Feedback is the most powerfully important invention in which a teacher can engage, but marking students’ books can be mind-numbingly tedious drudgery. Because of this tension, many schools have introduced strict marking policies and work scrutiny schedules to make sure that teachers don’t shirk this crucial responsibility. But marking and feedback are two quite separate things.
Marking is the activity of checking, correcting, and giving a mark to students' written work. Feedback is information given back which shows what has been done well and what can be done to improve.
Effective marking is an essential part of the education process. At its heart, it is an interaction between teacher and pupil: a way of acknowledging pupils’ work, checking the outcomes, and making decisions about what teachers and pupils need to do next, with the primary aim of driving pupil progress. This can often be achieved without extensive written dialogue or comments. Marking is a vital element of teaching, but when it is ineffective it can be demoralising and a waste of time for teachers and pupils alike. In particular, it has become common practice for teachers to provide extensive written comments on every piece of work when there is very little evidence that this improves pupil outcomes in the long term.
Marking should serve a single purpose – to advance pupil progress and outcomes. Teachers should be clear about what they are trying to achieve and the best way of achieving it. Crucially, the most important person in deciding what is appropriate is the teacher. Oral feedback, working with pupils in class, reading their work – all help teachers understand what pupils can do and understand. Every teacher will know whether they are getting useful information from their marking and whether pupils are progressing.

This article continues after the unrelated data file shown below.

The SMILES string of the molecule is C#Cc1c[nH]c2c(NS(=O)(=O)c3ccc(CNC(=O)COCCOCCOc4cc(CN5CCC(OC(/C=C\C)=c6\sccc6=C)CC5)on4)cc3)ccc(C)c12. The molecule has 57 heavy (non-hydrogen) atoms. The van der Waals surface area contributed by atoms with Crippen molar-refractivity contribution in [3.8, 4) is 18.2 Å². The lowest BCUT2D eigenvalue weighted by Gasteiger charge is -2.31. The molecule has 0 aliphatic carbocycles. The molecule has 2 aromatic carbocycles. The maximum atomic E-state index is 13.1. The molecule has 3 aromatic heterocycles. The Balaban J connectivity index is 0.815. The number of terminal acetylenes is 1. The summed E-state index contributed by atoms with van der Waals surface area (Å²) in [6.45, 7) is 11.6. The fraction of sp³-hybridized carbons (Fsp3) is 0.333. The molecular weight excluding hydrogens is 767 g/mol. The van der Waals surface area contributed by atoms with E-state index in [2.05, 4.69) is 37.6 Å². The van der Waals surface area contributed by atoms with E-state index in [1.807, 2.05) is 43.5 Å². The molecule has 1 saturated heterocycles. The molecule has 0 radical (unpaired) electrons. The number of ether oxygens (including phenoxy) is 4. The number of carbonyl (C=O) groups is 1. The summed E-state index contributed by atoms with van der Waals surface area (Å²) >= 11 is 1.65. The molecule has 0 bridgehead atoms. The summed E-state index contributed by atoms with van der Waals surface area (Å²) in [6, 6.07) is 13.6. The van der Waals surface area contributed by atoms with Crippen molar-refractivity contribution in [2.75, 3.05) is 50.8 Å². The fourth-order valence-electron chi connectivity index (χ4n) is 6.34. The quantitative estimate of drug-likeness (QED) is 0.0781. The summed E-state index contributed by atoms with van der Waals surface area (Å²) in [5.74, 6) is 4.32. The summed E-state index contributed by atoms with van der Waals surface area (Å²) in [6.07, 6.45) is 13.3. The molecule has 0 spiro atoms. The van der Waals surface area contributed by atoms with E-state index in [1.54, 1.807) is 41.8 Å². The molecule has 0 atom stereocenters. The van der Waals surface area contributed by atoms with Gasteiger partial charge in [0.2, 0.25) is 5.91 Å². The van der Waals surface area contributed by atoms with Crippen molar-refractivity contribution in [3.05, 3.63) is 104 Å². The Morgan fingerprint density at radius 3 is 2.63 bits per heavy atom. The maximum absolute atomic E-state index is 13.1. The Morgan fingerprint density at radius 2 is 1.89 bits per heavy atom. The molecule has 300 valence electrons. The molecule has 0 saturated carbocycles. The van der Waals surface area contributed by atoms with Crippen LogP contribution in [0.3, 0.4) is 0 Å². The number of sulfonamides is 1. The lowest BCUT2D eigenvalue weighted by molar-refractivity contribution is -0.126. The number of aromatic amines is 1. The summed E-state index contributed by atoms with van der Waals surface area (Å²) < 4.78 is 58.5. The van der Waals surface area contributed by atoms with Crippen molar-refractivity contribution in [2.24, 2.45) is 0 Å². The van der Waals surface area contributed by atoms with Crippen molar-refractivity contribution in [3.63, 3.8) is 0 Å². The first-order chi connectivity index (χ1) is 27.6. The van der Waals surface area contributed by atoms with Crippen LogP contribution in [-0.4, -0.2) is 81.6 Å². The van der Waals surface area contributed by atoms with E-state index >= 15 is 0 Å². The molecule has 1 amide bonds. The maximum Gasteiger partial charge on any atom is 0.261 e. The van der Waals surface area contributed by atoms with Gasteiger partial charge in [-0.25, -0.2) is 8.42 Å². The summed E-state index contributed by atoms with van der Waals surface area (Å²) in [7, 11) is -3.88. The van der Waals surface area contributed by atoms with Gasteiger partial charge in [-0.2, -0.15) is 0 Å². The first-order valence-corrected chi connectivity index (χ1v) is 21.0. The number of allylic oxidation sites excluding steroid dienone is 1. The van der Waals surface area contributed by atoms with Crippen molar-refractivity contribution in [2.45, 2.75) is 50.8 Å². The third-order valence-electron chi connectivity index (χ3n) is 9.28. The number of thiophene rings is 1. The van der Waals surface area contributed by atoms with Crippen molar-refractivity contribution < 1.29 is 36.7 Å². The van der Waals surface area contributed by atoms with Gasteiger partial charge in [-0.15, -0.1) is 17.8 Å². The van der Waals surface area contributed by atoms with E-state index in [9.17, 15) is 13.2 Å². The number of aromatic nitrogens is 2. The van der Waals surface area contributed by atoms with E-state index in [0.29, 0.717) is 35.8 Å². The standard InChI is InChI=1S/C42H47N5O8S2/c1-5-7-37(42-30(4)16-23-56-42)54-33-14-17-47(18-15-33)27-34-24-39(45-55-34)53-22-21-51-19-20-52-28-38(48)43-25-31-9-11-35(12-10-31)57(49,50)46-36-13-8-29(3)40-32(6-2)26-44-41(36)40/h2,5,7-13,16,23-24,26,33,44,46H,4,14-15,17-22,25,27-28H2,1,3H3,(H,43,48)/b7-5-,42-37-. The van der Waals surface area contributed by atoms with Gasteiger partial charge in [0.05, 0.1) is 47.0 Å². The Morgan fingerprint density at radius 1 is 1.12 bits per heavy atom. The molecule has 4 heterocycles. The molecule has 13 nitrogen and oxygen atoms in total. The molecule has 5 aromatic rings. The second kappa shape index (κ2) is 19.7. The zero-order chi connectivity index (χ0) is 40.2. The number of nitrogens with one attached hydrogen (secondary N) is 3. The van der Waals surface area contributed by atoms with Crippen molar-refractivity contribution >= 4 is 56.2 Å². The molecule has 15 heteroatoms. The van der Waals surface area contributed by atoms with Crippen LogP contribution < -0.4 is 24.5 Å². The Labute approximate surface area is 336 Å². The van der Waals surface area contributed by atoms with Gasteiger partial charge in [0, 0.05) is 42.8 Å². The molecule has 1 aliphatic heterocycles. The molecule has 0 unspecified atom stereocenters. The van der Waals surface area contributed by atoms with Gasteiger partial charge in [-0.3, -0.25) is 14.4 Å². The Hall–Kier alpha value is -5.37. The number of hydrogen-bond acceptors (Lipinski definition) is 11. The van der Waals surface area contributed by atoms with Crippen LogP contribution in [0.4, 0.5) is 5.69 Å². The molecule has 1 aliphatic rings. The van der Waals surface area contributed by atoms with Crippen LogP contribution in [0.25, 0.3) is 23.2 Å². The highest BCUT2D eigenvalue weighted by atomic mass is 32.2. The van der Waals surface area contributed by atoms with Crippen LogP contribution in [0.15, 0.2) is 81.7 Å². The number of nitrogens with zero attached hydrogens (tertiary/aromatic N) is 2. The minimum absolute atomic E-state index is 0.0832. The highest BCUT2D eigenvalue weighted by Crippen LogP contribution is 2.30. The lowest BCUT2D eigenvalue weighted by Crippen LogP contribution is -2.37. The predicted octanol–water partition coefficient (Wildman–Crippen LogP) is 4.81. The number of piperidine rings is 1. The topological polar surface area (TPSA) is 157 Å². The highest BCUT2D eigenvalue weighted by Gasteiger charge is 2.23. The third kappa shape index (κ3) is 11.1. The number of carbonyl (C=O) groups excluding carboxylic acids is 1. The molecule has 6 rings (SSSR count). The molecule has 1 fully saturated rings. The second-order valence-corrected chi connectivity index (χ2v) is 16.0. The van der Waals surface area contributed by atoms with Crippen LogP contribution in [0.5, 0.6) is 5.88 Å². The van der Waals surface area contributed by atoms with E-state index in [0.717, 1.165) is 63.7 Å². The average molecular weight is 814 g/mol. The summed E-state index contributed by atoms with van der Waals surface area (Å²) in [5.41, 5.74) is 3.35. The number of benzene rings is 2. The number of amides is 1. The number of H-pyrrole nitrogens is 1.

Types of marking:
Semi-formative assessment: written tasks closely modelled on those in the final examination and marked according to assessment criteria set out in the course description. The way the practice piece is marked (how these criteria are applied, the symbols used, the comments provided) provides guidance to students as to how the corresponding task in the final examination will be assessed.